Frequently Asked Questions

Soft contact lenses are thin and easily conform to the eye. They are generally made from a type of plastic called hydrogels, or silicon hydrogels. These lenses have been commercially available since the 1970’s and are the most popular type of contact lens. They are generally very comfortable and come in several different modalities including daily disposable, bi-weekly or monthly disposable, and rarely quarterly disposable.

Dr. Day will determine which type of soft contact lens is best suited for your visual needs and lifestyle.

You may have heard of Rigid Gap Permeable contact lenses from your grandmother, which might make you think they are old technology, long forgotten in a dusty box of antique artifacts. This couldn’t be further from the truth; RGP lenses are making a major comeback.


Some contact lens wearers require a custom-designed contact lens that fits exactly to the curvature of their cornea. In these cases, we work with a lab to create a Rigid Gas Permeable lens to attain the best vision possible. If this type of lens best fits your needs, we will need to take several measurements in order to provide all the necessary information for the lenses to be designed. This process can take several days, but in the end, you have lenses that fit like a glove!

Scleral lenses are large-diameter rigid gas permeable lenses. They can range from 14 mm to over 20 mm in diameter. They are called “scleral” lenses because they completely cover the cornea (the clear dome of tissue that covers the colored part of the eye) and extend onto the sclera (the white part of the eye that forms the outer wall of the eye).


In some patients, corneal tissue is damaged. Scleral lenses trap a reservoir of fluid behind the lens. This fluid protects the cornea, and may even allow it to heal in some cases. Corneal lenses can become decentered, and may even become dislodged. Since scleral and corneoscleral lenses extend under the upper and lower lids, they rarely dislocate.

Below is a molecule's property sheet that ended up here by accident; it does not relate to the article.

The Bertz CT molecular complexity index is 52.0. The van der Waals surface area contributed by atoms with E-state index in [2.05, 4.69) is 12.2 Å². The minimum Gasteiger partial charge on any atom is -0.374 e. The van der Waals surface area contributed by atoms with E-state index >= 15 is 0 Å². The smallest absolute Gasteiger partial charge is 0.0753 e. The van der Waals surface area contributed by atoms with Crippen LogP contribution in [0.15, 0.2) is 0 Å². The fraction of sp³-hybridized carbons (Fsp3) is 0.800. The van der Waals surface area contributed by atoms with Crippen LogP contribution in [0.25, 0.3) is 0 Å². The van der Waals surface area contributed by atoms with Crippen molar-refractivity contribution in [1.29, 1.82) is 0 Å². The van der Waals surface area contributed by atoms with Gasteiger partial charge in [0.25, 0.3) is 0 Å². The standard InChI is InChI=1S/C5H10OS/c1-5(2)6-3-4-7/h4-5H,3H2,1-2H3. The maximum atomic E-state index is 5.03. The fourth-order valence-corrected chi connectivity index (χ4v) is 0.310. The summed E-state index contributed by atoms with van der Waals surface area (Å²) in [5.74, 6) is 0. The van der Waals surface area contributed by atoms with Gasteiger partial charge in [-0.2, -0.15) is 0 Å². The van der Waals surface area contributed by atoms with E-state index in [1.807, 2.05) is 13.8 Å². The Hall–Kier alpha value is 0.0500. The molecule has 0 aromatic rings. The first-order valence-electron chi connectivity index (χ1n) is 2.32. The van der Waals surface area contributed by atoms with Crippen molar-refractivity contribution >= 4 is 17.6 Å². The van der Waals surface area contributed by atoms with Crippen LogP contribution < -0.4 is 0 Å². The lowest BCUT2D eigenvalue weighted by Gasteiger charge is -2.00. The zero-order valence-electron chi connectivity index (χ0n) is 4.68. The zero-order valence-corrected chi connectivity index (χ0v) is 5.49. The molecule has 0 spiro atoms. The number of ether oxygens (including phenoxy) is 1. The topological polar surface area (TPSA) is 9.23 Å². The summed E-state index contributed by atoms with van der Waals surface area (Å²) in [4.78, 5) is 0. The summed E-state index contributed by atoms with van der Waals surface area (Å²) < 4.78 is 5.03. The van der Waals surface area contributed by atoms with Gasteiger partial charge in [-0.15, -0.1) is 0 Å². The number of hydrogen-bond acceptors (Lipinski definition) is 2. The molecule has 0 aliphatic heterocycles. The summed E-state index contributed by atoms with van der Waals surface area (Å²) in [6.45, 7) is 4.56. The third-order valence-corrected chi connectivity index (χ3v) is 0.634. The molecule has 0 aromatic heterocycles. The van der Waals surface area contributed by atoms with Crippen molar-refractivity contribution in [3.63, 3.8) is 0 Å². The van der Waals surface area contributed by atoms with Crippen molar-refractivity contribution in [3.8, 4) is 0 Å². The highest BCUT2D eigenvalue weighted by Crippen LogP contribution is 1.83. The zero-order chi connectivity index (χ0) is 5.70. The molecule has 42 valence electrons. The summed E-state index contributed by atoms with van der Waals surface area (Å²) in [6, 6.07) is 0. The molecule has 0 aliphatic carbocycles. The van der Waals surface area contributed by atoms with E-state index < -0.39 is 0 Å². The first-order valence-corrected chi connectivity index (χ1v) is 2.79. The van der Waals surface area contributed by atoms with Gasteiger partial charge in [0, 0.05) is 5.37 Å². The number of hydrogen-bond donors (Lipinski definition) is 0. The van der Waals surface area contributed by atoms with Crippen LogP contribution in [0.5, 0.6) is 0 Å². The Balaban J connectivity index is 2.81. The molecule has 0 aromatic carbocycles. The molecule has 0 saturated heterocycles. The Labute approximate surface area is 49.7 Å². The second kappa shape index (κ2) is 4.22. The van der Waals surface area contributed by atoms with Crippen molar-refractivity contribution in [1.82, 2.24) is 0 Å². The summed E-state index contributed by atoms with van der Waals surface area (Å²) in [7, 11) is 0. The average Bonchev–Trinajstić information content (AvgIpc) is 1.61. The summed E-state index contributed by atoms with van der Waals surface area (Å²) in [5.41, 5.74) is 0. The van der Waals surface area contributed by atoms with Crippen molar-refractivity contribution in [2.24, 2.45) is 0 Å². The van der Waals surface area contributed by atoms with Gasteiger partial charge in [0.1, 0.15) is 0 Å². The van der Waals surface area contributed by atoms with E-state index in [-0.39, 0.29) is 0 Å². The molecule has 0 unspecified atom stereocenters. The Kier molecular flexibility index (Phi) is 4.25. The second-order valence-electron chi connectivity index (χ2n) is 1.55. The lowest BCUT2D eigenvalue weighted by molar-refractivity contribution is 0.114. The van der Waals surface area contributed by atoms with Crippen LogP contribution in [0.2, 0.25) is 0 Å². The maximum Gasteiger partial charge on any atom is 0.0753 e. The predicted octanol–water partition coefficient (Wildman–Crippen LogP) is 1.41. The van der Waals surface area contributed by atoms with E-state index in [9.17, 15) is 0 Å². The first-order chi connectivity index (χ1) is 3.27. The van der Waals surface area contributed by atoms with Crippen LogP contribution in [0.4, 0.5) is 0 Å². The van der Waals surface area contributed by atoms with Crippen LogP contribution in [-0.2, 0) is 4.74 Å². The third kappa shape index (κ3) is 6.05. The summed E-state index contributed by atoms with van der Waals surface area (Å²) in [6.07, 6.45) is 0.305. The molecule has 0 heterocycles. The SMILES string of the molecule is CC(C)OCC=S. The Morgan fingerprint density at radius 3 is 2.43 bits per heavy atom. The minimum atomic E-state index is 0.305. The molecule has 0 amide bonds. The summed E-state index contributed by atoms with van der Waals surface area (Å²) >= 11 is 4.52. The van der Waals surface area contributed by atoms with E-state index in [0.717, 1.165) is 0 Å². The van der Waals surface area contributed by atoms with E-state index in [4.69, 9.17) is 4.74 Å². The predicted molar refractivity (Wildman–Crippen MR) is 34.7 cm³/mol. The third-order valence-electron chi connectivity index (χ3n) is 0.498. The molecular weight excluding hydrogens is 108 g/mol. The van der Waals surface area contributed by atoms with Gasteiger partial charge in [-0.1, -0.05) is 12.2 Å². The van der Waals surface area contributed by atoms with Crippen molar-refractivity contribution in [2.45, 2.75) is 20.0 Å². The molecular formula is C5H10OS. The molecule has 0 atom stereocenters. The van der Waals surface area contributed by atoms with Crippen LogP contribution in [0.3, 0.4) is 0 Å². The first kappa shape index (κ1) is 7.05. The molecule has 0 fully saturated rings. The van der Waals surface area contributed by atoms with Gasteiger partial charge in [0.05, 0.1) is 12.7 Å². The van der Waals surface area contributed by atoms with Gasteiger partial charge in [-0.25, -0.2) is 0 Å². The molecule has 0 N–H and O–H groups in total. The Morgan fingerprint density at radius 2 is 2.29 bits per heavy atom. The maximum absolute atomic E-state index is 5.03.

Patients with irregular corneas, patients with conditions that affect the tear film, and patients with refractive error (nearsightedness, farsightedness, or astigmatism) who are unable to wear other forms of correction could benefit from scleral lenses.

People with nearsightedness & astigmatism have traditionally needed to depend on glasses & contact lenses to obtain clear vision to perform important daily tasks. Recent developments in refractive surgeries such as LASIK have allowed many people to have improved vision. But this is not always appropriate for everyone. To be a candidate for surgical treatment, a person should have a history of stable prescription changes for several years, and be a minimum of 18 years of age.


Now, there is an alternative that can offer reduced dependence or complete freedom from glasses and contact lenses during waking hours, without the need for surgery & its potential side effects. Ortho-K (Orthokeratology or Gentle Corneal Molding), and is achieved with very specialized contact lenses, which cause precise, predictable changes in the optical surface of the eye, resulting in correction of vision defects. The technique is comfortable & reversible, unlike surgical methods. You also do not have to be 18 years of age or older to start!


Many people are able to wear Ortho-K contacts while sleeping and remove the lenses when awake, and have good vision. As time passes the memory of the corneal shape change is enhanced and the correction lasts longer into the day. It is not uncommon for a person to have good vision through the entire day, without changes.

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